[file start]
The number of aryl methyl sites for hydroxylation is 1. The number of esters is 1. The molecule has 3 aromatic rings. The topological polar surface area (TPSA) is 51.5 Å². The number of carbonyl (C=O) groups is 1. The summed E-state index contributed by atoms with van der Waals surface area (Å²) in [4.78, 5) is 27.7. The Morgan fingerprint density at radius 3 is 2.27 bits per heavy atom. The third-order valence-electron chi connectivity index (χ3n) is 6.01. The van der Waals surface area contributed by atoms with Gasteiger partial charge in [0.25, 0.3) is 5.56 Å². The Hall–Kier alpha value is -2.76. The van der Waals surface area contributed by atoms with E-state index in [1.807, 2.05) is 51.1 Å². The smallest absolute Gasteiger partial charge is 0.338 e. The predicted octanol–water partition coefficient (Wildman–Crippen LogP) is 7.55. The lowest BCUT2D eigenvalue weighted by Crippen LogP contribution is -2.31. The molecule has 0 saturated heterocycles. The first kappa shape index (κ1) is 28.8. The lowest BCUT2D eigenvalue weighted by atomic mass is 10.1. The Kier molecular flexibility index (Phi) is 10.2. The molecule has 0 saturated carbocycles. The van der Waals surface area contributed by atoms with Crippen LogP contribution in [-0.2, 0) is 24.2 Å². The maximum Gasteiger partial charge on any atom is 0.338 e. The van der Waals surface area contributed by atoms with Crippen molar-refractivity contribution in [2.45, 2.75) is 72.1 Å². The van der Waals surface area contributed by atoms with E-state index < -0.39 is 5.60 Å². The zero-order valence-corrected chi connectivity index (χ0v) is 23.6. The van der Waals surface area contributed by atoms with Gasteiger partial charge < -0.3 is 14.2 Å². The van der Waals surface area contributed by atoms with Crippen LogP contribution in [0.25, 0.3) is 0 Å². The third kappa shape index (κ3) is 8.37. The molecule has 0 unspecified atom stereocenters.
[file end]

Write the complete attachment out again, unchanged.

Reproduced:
The number of aryl methyl sites for hydroxylation is 1. The number of esters is 1. The molecule has 3 aromatic rings. The topological polar surface area (TPSA) is 51.5 Å². The number of carbonyl (C=O) groups is 1. The summed E-state index contributed by atoms with van der Waals surface area (Å²) in [4.78, 5) is 27.7. The Morgan fingerprint density at radius 3 is 2.27 bits per heavy atom. The third-order valence-electron chi connectivity index (χ3n) is 6.01. The van der Waals surface area contributed by atoms with Gasteiger partial charge in [0.25, 0.3) is 5.56 Å². The Hall–Kier alpha value is -2.76. The van der Waals surface area contributed by atoms with E-state index in [1.807, 2.05) is 51.1 Å². The smallest absolute Gasteiger partial charge is 0.338 e. The predicted octanol–water partition coefficient (Wildman–Crippen LogP) is 7.55. The lowest BCUT2D eigenvalue weighted by Crippen LogP contribution is -2.31. The molecule has 0 saturated heterocycles. The first kappa shape index (κ1) is 28.8. The lowest BCUT2D eigenvalue weighted by atomic mass is 10.1. The Kier molecular flexibility index (Phi) is 10.2. The molecule has 0 saturated carbocycles. The van der Waals surface area contributed by atoms with Crippen LogP contribution in [-0.2, 0) is 24.2 Å². The maximum Gasteiger partial charge on any atom is 0.338 e. The van der Waals surface area contributed by atoms with Crippen molar-refractivity contribution in [2.45, 2.75) is 72.1 Å². The van der Waals surface area contributed by atoms with E-state index < -0.39 is 5.60 Å². The zero-order valence-corrected chi connectivity index (χ0v) is 23.6. The van der Waals surface area contributed by atoms with Gasteiger partial charge < -0.3 is 14.2 Å². The van der Waals surface area contributed by atoms with Crippen LogP contribution in [0.25, 0.3) is 0 Å². The third kappa shape index (κ3) is 8.37. The molecule has 0 unspecified atom stereocenters.